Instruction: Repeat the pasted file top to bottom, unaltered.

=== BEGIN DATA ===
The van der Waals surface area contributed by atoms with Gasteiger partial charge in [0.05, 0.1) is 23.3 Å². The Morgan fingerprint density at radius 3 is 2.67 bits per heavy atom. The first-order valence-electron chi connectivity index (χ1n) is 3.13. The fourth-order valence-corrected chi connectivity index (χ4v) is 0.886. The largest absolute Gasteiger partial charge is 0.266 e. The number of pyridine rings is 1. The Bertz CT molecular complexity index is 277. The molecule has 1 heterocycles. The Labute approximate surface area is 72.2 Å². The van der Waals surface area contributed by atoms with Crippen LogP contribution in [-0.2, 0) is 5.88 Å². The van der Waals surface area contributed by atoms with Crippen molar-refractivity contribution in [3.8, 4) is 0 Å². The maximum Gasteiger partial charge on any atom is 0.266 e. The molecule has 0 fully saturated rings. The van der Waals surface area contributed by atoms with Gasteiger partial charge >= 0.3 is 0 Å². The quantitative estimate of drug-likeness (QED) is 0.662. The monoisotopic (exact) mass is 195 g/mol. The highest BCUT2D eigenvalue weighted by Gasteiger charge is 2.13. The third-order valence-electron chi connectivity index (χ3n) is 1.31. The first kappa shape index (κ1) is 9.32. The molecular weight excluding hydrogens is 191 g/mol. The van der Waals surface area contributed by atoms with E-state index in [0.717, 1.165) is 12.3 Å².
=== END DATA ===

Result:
The van der Waals surface area contributed by atoms with Gasteiger partial charge in [0.05, 0.1) is 23.3 Å². The Morgan fingerprint density at radius 3 is 2.67 bits per heavy atom. The first-order valence-electron chi connectivity index (χ1n) is 3.13. The fourth-order valence-corrected chi connectivity index (χ4v) is 0.886. The largest absolute Gasteiger partial charge is 0.266 e. The number of pyridine rings is 1. The Bertz CT molecular complexity index is 277. The molecule has 1 heterocycles. The Labute approximate surface area is 72.2 Å². The van der Waals surface area contributed by atoms with Crippen LogP contribution in [-0.2, 0) is 5.88 Å². The van der Waals surface area contributed by atoms with Crippen molar-refractivity contribution in [3.8, 4) is 0 Å². The maximum Gasteiger partial charge on any atom is 0.266 e. The molecule has 0 fully saturated rings. The van der Waals surface area contributed by atoms with Gasteiger partial charge >= 0.3 is 0 Å². The quantitative estimate of drug-likeness (QED) is 0.662. The monoisotopic (exact) mass is 195 g/mol. The highest BCUT2D eigenvalue weighted by Gasteiger charge is 2.13. The third-order valence-electron chi connectivity index (χ3n) is 1.31. The first kappa shape index (κ1) is 9.32. The molecular weight excluding hydrogens is 191 g/mol. The van der Waals surface area contributed by atoms with E-state index in [0.717, 1.165) is 12.3 Å².